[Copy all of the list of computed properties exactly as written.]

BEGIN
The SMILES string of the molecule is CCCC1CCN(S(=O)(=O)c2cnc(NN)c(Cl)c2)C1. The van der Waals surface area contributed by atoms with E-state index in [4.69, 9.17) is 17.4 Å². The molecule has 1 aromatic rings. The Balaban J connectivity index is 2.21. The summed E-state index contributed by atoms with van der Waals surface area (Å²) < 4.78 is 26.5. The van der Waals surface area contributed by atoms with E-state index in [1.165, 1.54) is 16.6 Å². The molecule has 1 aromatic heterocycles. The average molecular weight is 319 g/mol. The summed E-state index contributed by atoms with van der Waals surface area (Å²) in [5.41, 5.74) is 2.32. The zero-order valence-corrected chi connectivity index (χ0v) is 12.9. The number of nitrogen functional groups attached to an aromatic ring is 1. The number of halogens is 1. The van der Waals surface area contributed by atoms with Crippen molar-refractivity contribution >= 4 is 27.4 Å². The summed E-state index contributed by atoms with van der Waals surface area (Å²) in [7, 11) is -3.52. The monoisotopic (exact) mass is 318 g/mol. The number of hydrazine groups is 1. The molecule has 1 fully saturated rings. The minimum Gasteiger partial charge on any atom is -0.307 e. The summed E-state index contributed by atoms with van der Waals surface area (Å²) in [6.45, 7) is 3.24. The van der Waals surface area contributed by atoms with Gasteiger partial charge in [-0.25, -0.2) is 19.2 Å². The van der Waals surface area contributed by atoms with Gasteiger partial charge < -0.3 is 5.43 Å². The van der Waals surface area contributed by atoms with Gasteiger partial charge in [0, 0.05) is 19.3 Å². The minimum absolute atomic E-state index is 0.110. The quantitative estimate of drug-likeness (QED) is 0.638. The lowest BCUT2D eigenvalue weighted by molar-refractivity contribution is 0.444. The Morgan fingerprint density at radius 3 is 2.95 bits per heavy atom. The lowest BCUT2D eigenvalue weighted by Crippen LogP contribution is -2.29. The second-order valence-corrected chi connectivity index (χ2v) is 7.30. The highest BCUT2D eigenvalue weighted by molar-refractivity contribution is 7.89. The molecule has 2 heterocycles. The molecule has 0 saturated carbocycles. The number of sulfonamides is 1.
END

The SMILES string of the molecule is CCCC1CCN(S(=O)(=O)c2cnc(NN)c(Cl)c2)C1. The van der Waals surface area contributed by atoms with E-state index in [4.69, 9.17) is 17.4 Å². The molecule has 1 aromatic rings. The Balaban J connectivity index is 2.21. The summed E-state index contributed by atoms with van der Waals surface area (Å²) < 4.78 is 26.5. The van der Waals surface area contributed by atoms with E-state index in [1.165, 1.54) is 16.6 Å². The molecule has 1 aromatic heterocycles. The average molecular weight is 319 g/mol. The summed E-state index contributed by atoms with van der Waals surface area (Å²) in [5.41, 5.74) is 2.32. The zero-order valence-corrected chi connectivity index (χ0v) is 12.9. The number of nitrogen functional groups attached to an aromatic ring is 1. The number of halogens is 1. The van der Waals surface area contributed by atoms with Crippen molar-refractivity contribution >= 4 is 27.4 Å². The summed E-state index contributed by atoms with van der Waals surface area (Å²) in [7, 11) is -3.52. The monoisotopic (exact) mass is 318 g/mol. The number of hydrazine groups is 1. The molecule has 1 fully saturated rings. The minimum Gasteiger partial charge on any atom is -0.307 e. The summed E-state index contributed by atoms with van der Waals surface area (Å²) in [6.45, 7) is 3.24. The van der Waals surface area contributed by atoms with Gasteiger partial charge in [-0.25, -0.2) is 19.2 Å². The van der Waals surface area contributed by atoms with Gasteiger partial charge < -0.3 is 5.43 Å². The van der Waals surface area contributed by atoms with Gasteiger partial charge in [0, 0.05) is 19.3 Å². The minimum absolute atomic E-state index is 0.110. The quantitative estimate of drug-likeness (QED) is 0.638. The lowest BCUT2D eigenvalue weighted by molar-refractivity contribution is 0.444. The Morgan fingerprint density at radius 3 is 2.95 bits per heavy atom. The lowest BCUT2D eigenvalue weighted by Crippen LogP contribution is -2.29. The second-order valence-corrected chi connectivity index (χ2v) is 7.30. The highest BCUT2D eigenvalue weighted by molar-refractivity contribution is 7.89. The molecule has 2 heterocycles. The molecule has 0 saturated carbocycles. The number of sulfonamides is 1.